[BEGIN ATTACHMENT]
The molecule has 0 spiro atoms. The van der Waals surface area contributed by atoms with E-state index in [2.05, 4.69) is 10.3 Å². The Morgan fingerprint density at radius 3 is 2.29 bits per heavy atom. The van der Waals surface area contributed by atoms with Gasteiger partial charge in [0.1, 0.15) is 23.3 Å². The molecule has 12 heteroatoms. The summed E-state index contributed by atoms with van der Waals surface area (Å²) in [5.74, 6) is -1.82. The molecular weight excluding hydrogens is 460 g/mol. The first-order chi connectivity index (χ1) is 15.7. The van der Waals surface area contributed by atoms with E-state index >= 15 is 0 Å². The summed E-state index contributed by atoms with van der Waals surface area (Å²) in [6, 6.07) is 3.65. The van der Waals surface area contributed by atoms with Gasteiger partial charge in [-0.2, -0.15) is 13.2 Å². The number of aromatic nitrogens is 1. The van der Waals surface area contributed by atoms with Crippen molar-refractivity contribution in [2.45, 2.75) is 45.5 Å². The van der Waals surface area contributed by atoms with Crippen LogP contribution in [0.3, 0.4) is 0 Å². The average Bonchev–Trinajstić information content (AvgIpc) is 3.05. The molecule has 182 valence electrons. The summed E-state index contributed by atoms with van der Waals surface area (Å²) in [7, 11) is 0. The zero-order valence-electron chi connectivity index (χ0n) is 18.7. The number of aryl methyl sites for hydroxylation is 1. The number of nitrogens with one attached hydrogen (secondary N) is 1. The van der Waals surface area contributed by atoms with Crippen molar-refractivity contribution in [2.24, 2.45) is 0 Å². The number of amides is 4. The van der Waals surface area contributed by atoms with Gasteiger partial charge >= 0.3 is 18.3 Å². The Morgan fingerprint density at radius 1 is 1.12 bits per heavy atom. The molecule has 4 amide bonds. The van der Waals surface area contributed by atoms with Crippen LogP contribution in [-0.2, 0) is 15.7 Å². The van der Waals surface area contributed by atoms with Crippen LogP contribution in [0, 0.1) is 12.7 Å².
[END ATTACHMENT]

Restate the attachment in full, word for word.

The molecule has 0 spiro atoms. The van der Waals surface area contributed by atoms with E-state index in [2.05, 4.69) is 10.3 Å². The Morgan fingerprint density at radius 3 is 2.29 bits per heavy atom. The van der Waals surface area contributed by atoms with Gasteiger partial charge in [0.1, 0.15) is 23.3 Å². The molecule has 12 heteroatoms. The summed E-state index contributed by atoms with van der Waals surface area (Å²) in [5.74, 6) is -1.82. The molecular weight excluding hydrogens is 460 g/mol. The first-order chi connectivity index (χ1) is 15.7. The van der Waals surface area contributed by atoms with E-state index >= 15 is 0 Å². The summed E-state index contributed by atoms with van der Waals surface area (Å²) in [6, 6.07) is 3.65. The van der Waals surface area contributed by atoms with Gasteiger partial charge in [-0.2, -0.15) is 13.2 Å². The number of aromatic nitrogens is 1. The van der Waals surface area contributed by atoms with Crippen molar-refractivity contribution in [2.45, 2.75) is 45.5 Å². The van der Waals surface area contributed by atoms with Crippen LogP contribution in [0.3, 0.4) is 0 Å². The average Bonchev–Trinajstić information content (AvgIpc) is 3.05. The molecule has 182 valence electrons. The summed E-state index contributed by atoms with van der Waals surface area (Å²) in [7, 11) is 0. The zero-order valence-electron chi connectivity index (χ0n) is 18.7. The number of aryl methyl sites for hydroxylation is 1. The number of nitrogens with one attached hydrogen (secondary N) is 1. The van der Waals surface area contributed by atoms with Crippen molar-refractivity contribution in [2.24, 2.45) is 0 Å². The number of amides is 4. The van der Waals surface area contributed by atoms with Gasteiger partial charge >= 0.3 is 18.3 Å². The Morgan fingerprint density at radius 1 is 1.12 bits per heavy atom. The molecule has 4 amide bonds. The van der Waals surface area contributed by atoms with Crippen LogP contribution in [-0.2, 0) is 15.7 Å². The van der Waals surface area contributed by atoms with Crippen LogP contribution in [0, 0.1) is 12.7 Å².